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Meditation is the act of creating a peaceful space inside oneself. It requires to allow ourself to turn off, just for a few moments, our inner computer, that is to say our brain, and to agree to spend that time with ourself in peace and silence, with no judgement whatsoever, far from the tumult of life, a joyful without interfering emotions embodiement of present time, a blind date with famous “here and now”.

I started regularly practicing meditation at a time when my life was in chaos: my employee had just left her job suddenly and very violently, my mother-in-law, whom I adore and who is my daughter’s nanny, had just broken her femoral neck and I had been in a big argument with my father, banishing him from my life for several years, all in less than a month. Somewhat, unsurprisingly, a few weeks later, I sprained my ankle badly while stepping down a sidewalk… I was very angry and nothing seemed to be able to extenguish that anger.

I had practiced meditation sporadically in the previous years and it seemed clear to me that this was the right time to get back to it more thoroughly. After a few guided sessions with free Insight Timer app – which I now use daily – I made meditation an incorporated to my daily routine exercise even though sometimes I get caught up in the movement of life.

Meditation is cutting off our brain’s infinite information feed for a few moments. Our brain is a problem-solving tool which, if we leave it on constantly, which is usually the case, spends its days envisioning issues that don’t exist and offering them to us as an information feed undefinitly scrolling on a mobile phone screen. Meditating is accepting to turn our brain on standby mode or to turn it off completely for a few minutes and bypass it to access our inner self, the one we’re disconnected from because of our thoughts incessant flow. This momentary silence or rest brings peace to our body and mind, the thoughts generated by our brain often being anxiety-related, and, above all, connects us directly to ourselves. It allows us to communicate with ideas rather than thoughts, the first ones being indicating a goal to achieve, the second the means to attain it.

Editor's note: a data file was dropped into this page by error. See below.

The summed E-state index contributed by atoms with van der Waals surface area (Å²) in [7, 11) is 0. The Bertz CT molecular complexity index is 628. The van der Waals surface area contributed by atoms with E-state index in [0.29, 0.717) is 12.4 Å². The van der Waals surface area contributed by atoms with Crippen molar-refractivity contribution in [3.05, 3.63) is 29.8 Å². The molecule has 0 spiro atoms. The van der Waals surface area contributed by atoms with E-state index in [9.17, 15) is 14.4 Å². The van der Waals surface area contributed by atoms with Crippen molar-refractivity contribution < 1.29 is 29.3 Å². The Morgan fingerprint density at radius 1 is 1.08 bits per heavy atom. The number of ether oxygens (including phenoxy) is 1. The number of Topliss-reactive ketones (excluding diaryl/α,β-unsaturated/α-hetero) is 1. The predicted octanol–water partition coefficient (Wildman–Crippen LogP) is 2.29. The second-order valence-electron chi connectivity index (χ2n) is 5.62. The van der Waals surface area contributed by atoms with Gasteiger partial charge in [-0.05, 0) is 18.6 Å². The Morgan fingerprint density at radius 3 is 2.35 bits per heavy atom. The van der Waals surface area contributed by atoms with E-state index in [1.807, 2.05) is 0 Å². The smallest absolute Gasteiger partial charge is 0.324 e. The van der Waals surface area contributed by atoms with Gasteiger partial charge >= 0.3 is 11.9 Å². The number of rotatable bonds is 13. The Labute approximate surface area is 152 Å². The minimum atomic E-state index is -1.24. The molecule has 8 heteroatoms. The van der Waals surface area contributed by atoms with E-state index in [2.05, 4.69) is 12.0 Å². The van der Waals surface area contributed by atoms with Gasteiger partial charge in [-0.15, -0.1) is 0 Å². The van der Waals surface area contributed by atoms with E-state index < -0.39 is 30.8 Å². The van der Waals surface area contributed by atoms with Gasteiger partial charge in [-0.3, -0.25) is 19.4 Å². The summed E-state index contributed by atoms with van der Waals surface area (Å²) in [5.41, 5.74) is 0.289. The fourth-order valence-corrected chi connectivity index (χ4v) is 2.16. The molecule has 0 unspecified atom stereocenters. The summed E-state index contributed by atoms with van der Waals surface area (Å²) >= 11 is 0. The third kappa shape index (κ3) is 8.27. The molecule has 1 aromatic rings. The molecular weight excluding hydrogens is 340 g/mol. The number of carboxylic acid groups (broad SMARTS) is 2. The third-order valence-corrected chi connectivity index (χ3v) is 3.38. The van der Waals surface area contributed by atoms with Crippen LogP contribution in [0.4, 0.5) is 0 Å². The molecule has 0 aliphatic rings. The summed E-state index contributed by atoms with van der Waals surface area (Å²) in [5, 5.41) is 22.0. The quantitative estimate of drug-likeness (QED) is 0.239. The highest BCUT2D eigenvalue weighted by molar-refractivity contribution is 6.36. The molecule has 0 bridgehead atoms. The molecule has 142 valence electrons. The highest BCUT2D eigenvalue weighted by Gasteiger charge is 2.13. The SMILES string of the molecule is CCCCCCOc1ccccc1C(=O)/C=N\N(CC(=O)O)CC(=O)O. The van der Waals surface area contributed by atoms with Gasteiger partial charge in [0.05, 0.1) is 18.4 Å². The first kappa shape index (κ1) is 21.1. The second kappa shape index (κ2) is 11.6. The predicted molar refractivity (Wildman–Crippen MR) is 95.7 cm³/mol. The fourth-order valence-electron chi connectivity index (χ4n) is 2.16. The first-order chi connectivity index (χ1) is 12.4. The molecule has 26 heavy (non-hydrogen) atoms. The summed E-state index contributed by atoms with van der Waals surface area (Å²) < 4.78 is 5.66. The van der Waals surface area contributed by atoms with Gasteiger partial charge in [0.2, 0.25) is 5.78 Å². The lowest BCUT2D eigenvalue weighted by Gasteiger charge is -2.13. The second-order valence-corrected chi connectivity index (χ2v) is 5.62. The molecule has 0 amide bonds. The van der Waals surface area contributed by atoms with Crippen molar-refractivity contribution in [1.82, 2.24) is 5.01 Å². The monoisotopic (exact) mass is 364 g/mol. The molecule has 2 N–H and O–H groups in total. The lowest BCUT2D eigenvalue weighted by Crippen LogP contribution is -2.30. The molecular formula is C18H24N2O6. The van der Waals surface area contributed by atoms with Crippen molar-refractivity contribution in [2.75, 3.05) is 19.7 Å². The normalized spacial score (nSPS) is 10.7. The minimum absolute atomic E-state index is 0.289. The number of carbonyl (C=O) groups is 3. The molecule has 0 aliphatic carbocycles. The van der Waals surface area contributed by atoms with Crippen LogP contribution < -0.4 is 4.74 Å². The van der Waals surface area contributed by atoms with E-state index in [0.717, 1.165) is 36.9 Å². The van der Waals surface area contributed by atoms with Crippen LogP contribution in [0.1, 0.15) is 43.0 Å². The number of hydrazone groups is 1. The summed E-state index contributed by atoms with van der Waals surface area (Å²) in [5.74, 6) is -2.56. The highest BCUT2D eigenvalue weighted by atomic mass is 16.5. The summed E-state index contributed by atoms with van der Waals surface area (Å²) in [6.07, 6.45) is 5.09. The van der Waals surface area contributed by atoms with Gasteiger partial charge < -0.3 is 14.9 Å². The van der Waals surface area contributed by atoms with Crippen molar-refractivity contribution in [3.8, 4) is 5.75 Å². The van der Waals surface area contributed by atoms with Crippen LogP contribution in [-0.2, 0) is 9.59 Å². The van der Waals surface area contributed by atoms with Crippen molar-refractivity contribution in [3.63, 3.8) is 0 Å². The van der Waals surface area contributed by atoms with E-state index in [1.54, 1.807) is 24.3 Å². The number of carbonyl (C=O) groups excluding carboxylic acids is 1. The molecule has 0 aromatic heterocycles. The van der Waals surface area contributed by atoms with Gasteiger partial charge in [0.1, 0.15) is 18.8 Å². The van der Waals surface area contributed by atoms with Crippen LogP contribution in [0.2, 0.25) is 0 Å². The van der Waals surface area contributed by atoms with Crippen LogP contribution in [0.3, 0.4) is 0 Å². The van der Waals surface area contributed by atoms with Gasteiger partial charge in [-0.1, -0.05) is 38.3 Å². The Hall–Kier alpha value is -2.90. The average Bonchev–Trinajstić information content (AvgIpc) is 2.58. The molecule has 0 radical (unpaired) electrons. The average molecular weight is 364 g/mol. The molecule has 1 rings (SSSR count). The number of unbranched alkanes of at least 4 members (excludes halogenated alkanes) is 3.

As the sessions progress, this state of peacefulness is generally accompanied by well-being and benevolence feelings. The body calms down, gets rid of stress and re-harmonizes its vibrations. Moreover, when we meditate, we often become aware of pains we knew nothing of until then. My first meditation sessions allowed me to discover a muscular contracture in the middle of my belly, blocking my solar plexus. It took me several sessions to get over it and I felt the pain for over 10 days after clearing it. This muscle knot, that tends to re-form itself each time I am upset or stressed, prevented the air I breathed, and the related energy, from flowing between my upper and lower body; It had been therefore a triggering factor in my fall and my sprained ankle.